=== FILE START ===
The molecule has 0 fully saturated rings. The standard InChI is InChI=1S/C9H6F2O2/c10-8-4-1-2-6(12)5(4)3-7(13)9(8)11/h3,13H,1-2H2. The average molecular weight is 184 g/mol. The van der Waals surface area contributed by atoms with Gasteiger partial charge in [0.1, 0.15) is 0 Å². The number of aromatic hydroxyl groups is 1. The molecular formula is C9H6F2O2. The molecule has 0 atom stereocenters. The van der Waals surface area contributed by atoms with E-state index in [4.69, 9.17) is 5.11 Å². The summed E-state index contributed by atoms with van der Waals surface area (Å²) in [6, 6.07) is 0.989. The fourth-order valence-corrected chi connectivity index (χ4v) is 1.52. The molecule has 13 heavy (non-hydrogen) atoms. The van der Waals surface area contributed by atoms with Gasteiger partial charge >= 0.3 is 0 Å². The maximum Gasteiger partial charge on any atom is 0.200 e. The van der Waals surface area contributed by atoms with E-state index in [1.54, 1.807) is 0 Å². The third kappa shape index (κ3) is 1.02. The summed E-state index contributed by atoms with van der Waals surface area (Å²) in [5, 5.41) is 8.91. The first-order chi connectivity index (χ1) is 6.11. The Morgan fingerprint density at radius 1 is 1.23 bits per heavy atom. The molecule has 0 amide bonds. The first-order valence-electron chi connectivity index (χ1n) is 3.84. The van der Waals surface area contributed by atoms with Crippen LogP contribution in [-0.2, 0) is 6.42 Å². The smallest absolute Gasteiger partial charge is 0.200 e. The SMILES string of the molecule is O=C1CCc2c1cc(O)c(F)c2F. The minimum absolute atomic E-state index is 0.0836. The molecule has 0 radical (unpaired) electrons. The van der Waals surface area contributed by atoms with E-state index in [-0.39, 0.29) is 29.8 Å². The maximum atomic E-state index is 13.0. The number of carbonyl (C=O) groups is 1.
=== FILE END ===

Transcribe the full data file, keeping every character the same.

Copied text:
The molecule has 0 fully saturated rings. The standard InChI is InChI=1S/C9H6F2O2/c10-8-4-1-2-6(12)5(4)3-7(13)9(8)11/h3,13H,1-2H2. The average molecular weight is 184 g/mol. The van der Waals surface area contributed by atoms with Gasteiger partial charge in [0.1, 0.15) is 0 Å². The number of aromatic hydroxyl groups is 1. The molecular formula is C9H6F2O2. The molecule has 0 atom stereocenters. The van der Waals surface area contributed by atoms with E-state index in [4.69, 9.17) is 5.11 Å². The summed E-state index contributed by atoms with van der Waals surface area (Å²) in [6, 6.07) is 0.989. The fourth-order valence-corrected chi connectivity index (χ4v) is 1.52. The molecule has 13 heavy (non-hydrogen) atoms. The van der Waals surface area contributed by atoms with Gasteiger partial charge >= 0.3 is 0 Å². The maximum Gasteiger partial charge on any atom is 0.200 e. The van der Waals surface area contributed by atoms with E-state index in [1.54, 1.807) is 0 Å². The third kappa shape index (κ3) is 1.02. The summed E-state index contributed by atoms with van der Waals surface area (Å²) in [5, 5.41) is 8.91. The first-order chi connectivity index (χ1) is 6.11. The Morgan fingerprint density at radius 1 is 1.23 bits per heavy atom. The molecule has 0 amide bonds. The first-order valence-electron chi connectivity index (χ1n) is 3.84. The van der Waals surface area contributed by atoms with Crippen LogP contribution in [-0.2, 0) is 6.42 Å². The smallest absolute Gasteiger partial charge is 0.200 e. The SMILES string of the molecule is O=C1CCc2c1cc(O)c(F)c2F. The minimum absolute atomic E-state index is 0.0836. The molecule has 0 radical (unpaired) electrons. The van der Waals surface area contributed by atoms with E-state index in [-0.39, 0.29) is 29.8 Å². The maximum atomic E-state index is 13.0. The number of carbonyl (C=O) groups is 1.